In late August 2014, Anna Hedges and I spent a week in Kampala, Uganda with Chris, Courtney, and the AKA Hope kids. The plan was to teach the kids how to take photos and then give them each disposable cameras to use and bring back. We did our best to prepare in advance, but truthfully, there was no way to know what we could expect.
How do you teach art and abstract concepts to children who barely speak your language? Or who might not even know what a camera is really?
There were several obstacles along the way. First, the cameras I ordered from Amazon didn’t come in. Thankfully, a friend had kindly donated money to Anna, so she was able to purchase more cameras and art supplies before the trip.
Upon arrival, we quickly learned that there would in fact be a language barrier. Teaching concepts like creative freedom, leading lines, and negative space might have been a bit ambitious on our part, but nonetheless, we did our best.
Talking through what creative “freedom” means with war survivors was truly fascinating. These kids are refugees and have fled war (many without family), so the fact that their first guess at these words’ meaning was PEACE made total sense to us. We went on to explain abstract concepts like how to draw and photograph love. The kids were eager learners and incredibly sweet.
We kept telling the kids that if they came on the last day of the week we were going to give them each cameras to take home with them. They would just look at us with these confused expressions, look at the $5,000 cameras around our necks, and then look back at us and shake their heads, laughing. One of the bolder girls came to us and said,
“We don’t believe you’re really going to give us cameras.”
We assured them that we were! And while they would be a little bit different kind of cameras then we had, they would work and they could take photos of whatever they wanted and we would bring them back to the U.S. and develop them for them.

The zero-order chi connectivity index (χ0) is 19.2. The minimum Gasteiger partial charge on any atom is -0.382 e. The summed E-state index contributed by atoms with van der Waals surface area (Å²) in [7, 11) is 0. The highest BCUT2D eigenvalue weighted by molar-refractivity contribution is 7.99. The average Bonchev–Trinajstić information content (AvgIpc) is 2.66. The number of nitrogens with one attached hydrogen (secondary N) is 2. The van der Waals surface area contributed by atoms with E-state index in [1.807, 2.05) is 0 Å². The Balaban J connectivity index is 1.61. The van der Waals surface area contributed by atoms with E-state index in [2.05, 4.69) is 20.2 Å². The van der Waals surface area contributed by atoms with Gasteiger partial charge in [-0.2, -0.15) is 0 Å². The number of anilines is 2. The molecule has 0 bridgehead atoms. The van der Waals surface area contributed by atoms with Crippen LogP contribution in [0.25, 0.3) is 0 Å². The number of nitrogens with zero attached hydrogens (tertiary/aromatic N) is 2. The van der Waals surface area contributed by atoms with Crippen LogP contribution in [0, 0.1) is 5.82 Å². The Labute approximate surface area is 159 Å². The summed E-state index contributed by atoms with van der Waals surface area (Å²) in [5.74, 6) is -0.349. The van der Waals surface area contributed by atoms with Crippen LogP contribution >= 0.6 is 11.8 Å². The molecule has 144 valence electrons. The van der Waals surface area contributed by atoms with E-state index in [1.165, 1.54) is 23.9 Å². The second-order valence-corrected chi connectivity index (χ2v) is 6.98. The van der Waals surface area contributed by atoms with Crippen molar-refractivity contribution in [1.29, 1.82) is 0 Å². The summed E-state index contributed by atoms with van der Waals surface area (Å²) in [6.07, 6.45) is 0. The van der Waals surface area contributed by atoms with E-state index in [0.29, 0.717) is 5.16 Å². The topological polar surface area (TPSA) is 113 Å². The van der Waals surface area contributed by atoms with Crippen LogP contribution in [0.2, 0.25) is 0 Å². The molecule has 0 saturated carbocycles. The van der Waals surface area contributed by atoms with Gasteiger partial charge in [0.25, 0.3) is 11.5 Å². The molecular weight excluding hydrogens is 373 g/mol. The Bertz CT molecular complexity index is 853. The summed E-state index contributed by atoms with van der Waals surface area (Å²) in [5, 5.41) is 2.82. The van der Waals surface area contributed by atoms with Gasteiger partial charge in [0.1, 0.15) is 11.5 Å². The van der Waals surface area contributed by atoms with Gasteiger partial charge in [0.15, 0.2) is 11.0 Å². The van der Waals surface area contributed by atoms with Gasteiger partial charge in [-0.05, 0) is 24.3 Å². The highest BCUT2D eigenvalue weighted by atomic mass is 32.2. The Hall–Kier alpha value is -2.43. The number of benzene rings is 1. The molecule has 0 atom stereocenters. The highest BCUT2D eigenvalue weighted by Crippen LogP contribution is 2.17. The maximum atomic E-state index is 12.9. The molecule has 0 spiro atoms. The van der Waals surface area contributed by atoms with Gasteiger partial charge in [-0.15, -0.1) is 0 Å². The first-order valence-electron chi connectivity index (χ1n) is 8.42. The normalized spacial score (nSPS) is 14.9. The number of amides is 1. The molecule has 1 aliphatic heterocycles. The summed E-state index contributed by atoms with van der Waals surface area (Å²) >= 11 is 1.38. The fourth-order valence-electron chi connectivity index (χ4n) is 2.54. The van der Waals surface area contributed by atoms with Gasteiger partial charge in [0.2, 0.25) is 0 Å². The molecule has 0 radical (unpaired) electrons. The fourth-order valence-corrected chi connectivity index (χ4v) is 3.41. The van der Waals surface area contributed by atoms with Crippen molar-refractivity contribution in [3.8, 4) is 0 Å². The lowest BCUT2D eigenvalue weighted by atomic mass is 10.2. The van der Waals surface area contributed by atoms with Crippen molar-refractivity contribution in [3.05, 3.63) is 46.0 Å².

On the day we handed out the cameras, I don’t think we had ever seen anyone so excited! We were trying to explain things like why they couldn’t see the picture on the back of the camera, the fact that they only had 24 exposures each, how far away to stand from their subject, etc. and they just stood there nodding their heads in agreement with huge smiles on their faces.
We asked them to take photos of three things:
1. Something that makes you happy.
2. Something that needs to be better.
3. What does your future look like?
We weren’t sure if we would get anything back at all. And that was okay with us, because the experience was well worth it in our eyes. However, despite losing our luggage a couple of times and surviving at least four different flights and airline reroutes, not to mention seriously harmful X-rays that are supposed to damage film all together… the results were absolutely incredible!
We’re in awe of what these beautiful children created. We’re thankful that we can experience even just a glimpse of the world through their eyes. We happen to think they’re pretty incredible artists.